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Hesketh Rectory
Hesketh Bank
September 1945

My dear Friends,
I am writing this note to you on the day after the news of Japan’s surrender came through, from the Prime Minister, at precisely midnight August 14th 1945. About an hour afterwards our own Church Bell rang out the news to the parish.
So the war is actually over. Thanks be to GOD! I cannot speak for the thoughts of others, but I can hazard a guess that our thoughts went out to you in the Far East, and to your splendid endurance, to the prisoners of war and all those interned in Japanese hands. When we think of what might have been, our hearts must be filled with a very humble thankfulness for God’s great mercy towards us. There is a verse in one of St. Paul’s Letters (2 Corinthians, 1.10.) when he speaks of “GOD, Who delivered us from so great a death and doth deliver, in Whom we trust that He will yet deliver us.”
He has been merciful to us in the past, and we must surely believe that He will not desert us in the future. But that does not mean that the Peace, which has not yet really come, will just drop into our laps because we trust in Him.
The more we trust in God, the more we shall have to strive and work for that Peace. We have been SAVED TO SERVE. The ending of the war against Germany and Japan must be the beginning of the war against the world, the flesh and the devil in our own lives.
Yours very sincerely,
A.P.THORNE.

POINTS FROM LETTERS.
Thomas Bond (Aug.8) is now 20 miles S.E. of Bremen at a small town called Harpstedt (this is for Wm. Ainscough’s information). He considers George Taylor a lucky chap being stationed so near to Henschede. Tom sends his congratulations to Herbert Wignall on his engagement to Miss Wright. He thinks he will just about manage to beat Tom in the marriage race. Tom reports from his section that the Germans are doing well with the corn etc. They all turn out to do the jobs, many women loading the corn on the lorries with a couple of bullocks pulling the contraption. Sometimes they see a horse and bullock together.
Bob Iddon (H.M.S. Mosquito. Aug.3) is back again in Alexandria for refitting (his ship!) He hopes to see us in a few weeks time, so he will not now tell us about the flies, and the smell and the thieves.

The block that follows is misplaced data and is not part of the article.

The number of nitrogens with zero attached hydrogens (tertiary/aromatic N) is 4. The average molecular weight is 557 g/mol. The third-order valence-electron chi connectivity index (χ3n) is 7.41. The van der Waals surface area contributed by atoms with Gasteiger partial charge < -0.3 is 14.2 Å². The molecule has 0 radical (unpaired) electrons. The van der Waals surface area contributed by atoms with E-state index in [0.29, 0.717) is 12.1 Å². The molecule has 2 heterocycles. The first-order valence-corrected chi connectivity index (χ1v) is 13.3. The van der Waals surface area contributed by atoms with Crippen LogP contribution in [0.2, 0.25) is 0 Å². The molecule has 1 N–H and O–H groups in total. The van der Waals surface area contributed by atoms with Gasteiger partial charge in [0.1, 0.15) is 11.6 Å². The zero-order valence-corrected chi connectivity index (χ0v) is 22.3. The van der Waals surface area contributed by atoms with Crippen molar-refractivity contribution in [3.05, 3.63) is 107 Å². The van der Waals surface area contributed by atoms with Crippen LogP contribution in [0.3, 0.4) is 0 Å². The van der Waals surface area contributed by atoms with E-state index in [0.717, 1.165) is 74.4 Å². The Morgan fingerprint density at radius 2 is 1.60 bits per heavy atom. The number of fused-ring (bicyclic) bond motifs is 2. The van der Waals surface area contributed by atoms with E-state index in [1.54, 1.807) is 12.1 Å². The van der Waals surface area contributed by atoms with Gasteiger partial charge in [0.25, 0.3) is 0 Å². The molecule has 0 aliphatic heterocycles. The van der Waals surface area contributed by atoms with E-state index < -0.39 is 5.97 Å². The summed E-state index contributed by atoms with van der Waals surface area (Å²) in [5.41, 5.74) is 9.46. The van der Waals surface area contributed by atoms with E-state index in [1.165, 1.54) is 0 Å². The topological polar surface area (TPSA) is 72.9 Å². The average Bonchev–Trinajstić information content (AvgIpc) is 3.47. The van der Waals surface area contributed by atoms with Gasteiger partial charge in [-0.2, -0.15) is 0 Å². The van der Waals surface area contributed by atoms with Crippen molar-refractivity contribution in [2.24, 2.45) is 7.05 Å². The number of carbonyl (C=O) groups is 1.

George Taylor (B.L.A. Aug 4) also looks forward to his leave in September. He and his little lot are taking things easily at present, with plenty of sport to pass the time away. He sends greetings to Gordon Iddon, Martin Wright, Herbert Wignall and Albert Taylor, and he wishes Malcolm Taylor lots of luck wherever he may be going, and to ‘look after himself’.
Bert Checkley (July 25) writes to us from his mother’s home in Station Road, particularly to thank the committee of the Bowling Club, the Comforts Fund, and all who have been responsible for doing such good work for the troops, and for the gifts of money. After being two years a prisoner of war in Japanese hands he is at last able to read all the old N.Ls which his mother kept for him. He wishes to be remembered to all the boys from the village, especially Ronnie Whiteside, whom he probably will have ‘contacted’ before this.
Ronnie Whiteside’s letter dated May 30th has arrived only recently, but he himself has arrived back home early in August.
John Coulton (Newarth) writes from a naval hospital in Scotland (July 30) We sympathise with John in his ’lengthy hospital history’ and send him our best wishes that he may be restored to health. We conclude from his letter that he will be invalided out of the service, and at any rate his next job will not be on board any ship.
Harry Hoyle (Aug. 5) writes from Plymouth where he is on short leave with his Canadian wife. He sends his remembrances to John Jackson, Harold Cookson and all the Home Guard, not forgetting the old L.D.V.days.
Barbara Coupe (near Leeds Aug.8) writes that she is looking forward to the demobbing of group 47. She has been in this Leeds ‘station’ over two years, so that she is now almost ‘Yorkshire’.
Sam Iddon (C.M.F. Aug.8) writes from Caserta. He seems to be enjoying himself with cricket and in the water and at the Pictures so as he says, there is no need to be in the dumps while waiting patiently for his return home. He hopes to be home by the end of November and demobbed. He takes note of all Hesketh Bank doings, and sends his congratulations to the Bowling Club for being top of the Asland league. He has a special note for ‘Bill’ (Cookson?) about the Victory Cup, and wants him to let him know who is the Victor on 25th August. Sam thinks the August number is the best N.L. that has reached him. He thinks that £150 from the Musical Festival to the welcome Home Fund is splendid. He also notes the Church’s 20th Anniversary in 1946, which he himself
.....

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